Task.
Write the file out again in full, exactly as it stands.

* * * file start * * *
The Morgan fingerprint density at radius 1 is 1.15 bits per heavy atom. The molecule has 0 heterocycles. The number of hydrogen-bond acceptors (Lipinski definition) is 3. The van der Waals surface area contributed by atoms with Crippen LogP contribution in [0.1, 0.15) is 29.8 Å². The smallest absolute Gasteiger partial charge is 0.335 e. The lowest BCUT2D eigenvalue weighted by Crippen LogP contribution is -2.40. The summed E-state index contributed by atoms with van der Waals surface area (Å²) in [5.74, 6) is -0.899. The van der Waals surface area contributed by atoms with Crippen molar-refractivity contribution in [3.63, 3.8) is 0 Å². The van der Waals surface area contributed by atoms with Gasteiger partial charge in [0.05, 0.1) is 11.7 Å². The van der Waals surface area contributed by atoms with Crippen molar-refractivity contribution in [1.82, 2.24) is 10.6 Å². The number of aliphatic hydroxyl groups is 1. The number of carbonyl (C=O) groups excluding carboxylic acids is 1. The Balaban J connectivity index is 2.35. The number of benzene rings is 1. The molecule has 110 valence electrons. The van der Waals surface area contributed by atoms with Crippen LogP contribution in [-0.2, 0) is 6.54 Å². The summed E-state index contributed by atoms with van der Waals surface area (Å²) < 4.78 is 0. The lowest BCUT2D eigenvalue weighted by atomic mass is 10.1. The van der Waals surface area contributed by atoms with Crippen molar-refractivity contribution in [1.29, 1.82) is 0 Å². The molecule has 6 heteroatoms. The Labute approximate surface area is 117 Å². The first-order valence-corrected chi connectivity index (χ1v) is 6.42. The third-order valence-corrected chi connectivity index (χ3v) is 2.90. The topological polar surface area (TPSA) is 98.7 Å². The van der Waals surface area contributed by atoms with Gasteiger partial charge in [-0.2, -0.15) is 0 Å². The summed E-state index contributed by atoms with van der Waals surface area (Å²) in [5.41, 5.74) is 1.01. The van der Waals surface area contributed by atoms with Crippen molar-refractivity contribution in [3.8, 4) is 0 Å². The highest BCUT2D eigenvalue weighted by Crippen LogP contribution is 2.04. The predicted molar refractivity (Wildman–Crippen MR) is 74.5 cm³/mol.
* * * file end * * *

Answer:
The Morgan fingerprint density at radius 1 is 1.15 bits per heavy atom. The molecule has 0 heterocycles. The number of hydrogen-bond acceptors (Lipinski definition) is 3. The van der Waals surface area contributed by atoms with Crippen LogP contribution in [0.1, 0.15) is 29.8 Å². The smallest absolute Gasteiger partial charge is 0.335 e. The lowest BCUT2D eigenvalue weighted by Crippen LogP contribution is -2.40. The summed E-state index contributed by atoms with van der Waals surface area (Å²) in [5.74, 6) is -0.899. The van der Waals surface area contributed by atoms with Crippen molar-refractivity contribution in [3.63, 3.8) is 0 Å². The van der Waals surface area contributed by atoms with Gasteiger partial charge in [0.05, 0.1) is 11.7 Å². The van der Waals surface area contributed by atoms with Crippen molar-refractivity contribution in [1.82, 2.24) is 10.6 Å². The number of aliphatic hydroxyl groups is 1. The number of carbonyl (C=O) groups excluding carboxylic acids is 1. The Balaban J connectivity index is 2.35. The number of benzene rings is 1. The molecule has 110 valence electrons. The van der Waals surface area contributed by atoms with Crippen LogP contribution in [-0.2, 0) is 6.54 Å². The summed E-state index contributed by atoms with van der Waals surface area (Å²) < 4.78 is 0. The lowest BCUT2D eigenvalue weighted by atomic mass is 10.1. The van der Waals surface area contributed by atoms with Crippen molar-refractivity contribution in [1.29, 1.82) is 0 Å². The molecule has 6 heteroatoms. The Labute approximate surface area is 117 Å². The first-order valence-corrected chi connectivity index (χ1v) is 6.42. The third-order valence-corrected chi connectivity index (χ3v) is 2.90. The topological polar surface area (TPSA) is 98.7 Å². The van der Waals surface area contributed by atoms with Gasteiger partial charge in [-0.2, -0.15) is 0 Å². The summed E-state index contributed by atoms with van der Waals surface area (Å²) in [5.41, 5.74) is 1.01. The van der Waals surface area contributed by atoms with Crippen molar-refractivity contribution in [3.8, 4) is 0 Å². The highest BCUT2D eigenvalue weighted by Crippen LogP contribution is 2.04. The predicted molar refractivity (Wildman–Crippen MR) is 74.5 cm³/mol.